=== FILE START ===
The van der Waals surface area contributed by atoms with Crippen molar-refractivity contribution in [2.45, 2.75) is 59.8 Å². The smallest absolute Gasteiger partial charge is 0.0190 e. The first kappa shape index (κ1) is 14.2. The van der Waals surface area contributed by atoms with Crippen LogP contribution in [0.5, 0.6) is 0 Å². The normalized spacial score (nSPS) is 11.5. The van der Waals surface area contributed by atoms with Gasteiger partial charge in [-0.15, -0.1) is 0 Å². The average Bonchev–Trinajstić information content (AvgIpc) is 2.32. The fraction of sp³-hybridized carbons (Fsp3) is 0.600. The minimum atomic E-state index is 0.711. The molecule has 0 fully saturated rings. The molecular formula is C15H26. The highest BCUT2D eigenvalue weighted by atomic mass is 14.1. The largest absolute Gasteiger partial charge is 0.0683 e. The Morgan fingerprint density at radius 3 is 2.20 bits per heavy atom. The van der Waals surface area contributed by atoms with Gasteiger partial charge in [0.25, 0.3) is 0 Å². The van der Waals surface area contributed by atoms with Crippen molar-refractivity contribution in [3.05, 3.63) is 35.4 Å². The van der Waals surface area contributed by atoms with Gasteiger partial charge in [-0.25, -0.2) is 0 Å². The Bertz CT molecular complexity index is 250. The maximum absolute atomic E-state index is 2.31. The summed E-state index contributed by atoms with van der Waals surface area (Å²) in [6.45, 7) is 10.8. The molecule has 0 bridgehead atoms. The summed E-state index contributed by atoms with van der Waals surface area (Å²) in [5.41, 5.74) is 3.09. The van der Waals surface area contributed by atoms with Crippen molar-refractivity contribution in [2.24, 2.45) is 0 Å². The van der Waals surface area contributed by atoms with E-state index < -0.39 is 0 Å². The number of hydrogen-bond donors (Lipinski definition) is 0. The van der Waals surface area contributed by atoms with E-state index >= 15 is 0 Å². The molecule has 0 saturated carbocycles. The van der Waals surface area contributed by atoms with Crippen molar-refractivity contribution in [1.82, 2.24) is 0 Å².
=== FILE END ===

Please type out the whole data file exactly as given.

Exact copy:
The van der Waals surface area contributed by atoms with Crippen molar-refractivity contribution in [2.45, 2.75) is 59.8 Å². The smallest absolute Gasteiger partial charge is 0.0190 e. The first kappa shape index (κ1) is 14.2. The van der Waals surface area contributed by atoms with Crippen LogP contribution in [0.5, 0.6) is 0 Å². The normalized spacial score (nSPS) is 11.5. The van der Waals surface area contributed by atoms with Gasteiger partial charge in [-0.15, -0.1) is 0 Å². The average Bonchev–Trinajstić information content (AvgIpc) is 2.32. The fraction of sp³-hybridized carbons (Fsp3) is 0.600. The minimum atomic E-state index is 0.711. The molecule has 0 fully saturated rings. The molecular formula is C15H26. The highest BCUT2D eigenvalue weighted by atomic mass is 14.1. The largest absolute Gasteiger partial charge is 0.0683 e. The Morgan fingerprint density at radius 3 is 2.20 bits per heavy atom. The van der Waals surface area contributed by atoms with Gasteiger partial charge in [0.25, 0.3) is 0 Å². The van der Waals surface area contributed by atoms with Crippen molar-refractivity contribution in [3.05, 3.63) is 35.4 Å². The van der Waals surface area contributed by atoms with Gasteiger partial charge in [-0.25, -0.2) is 0 Å². The Bertz CT molecular complexity index is 250. The maximum absolute atomic E-state index is 2.31. The summed E-state index contributed by atoms with van der Waals surface area (Å²) in [6.45, 7) is 10.8. The molecule has 0 bridgehead atoms. The summed E-state index contributed by atoms with van der Waals surface area (Å²) in [5.41, 5.74) is 3.09. The van der Waals surface area contributed by atoms with Crippen molar-refractivity contribution in [2.24, 2.45) is 0 Å². The van der Waals surface area contributed by atoms with E-state index < -0.39 is 0 Å². The number of hydrogen-bond donors (Lipinski definition) is 0. The van der Waals surface area contributed by atoms with E-state index >= 15 is 0 Å². The molecule has 0 saturated carbocycles. The van der Waals surface area contributed by atoms with Crippen molar-refractivity contribution in [1.82, 2.24) is 0 Å².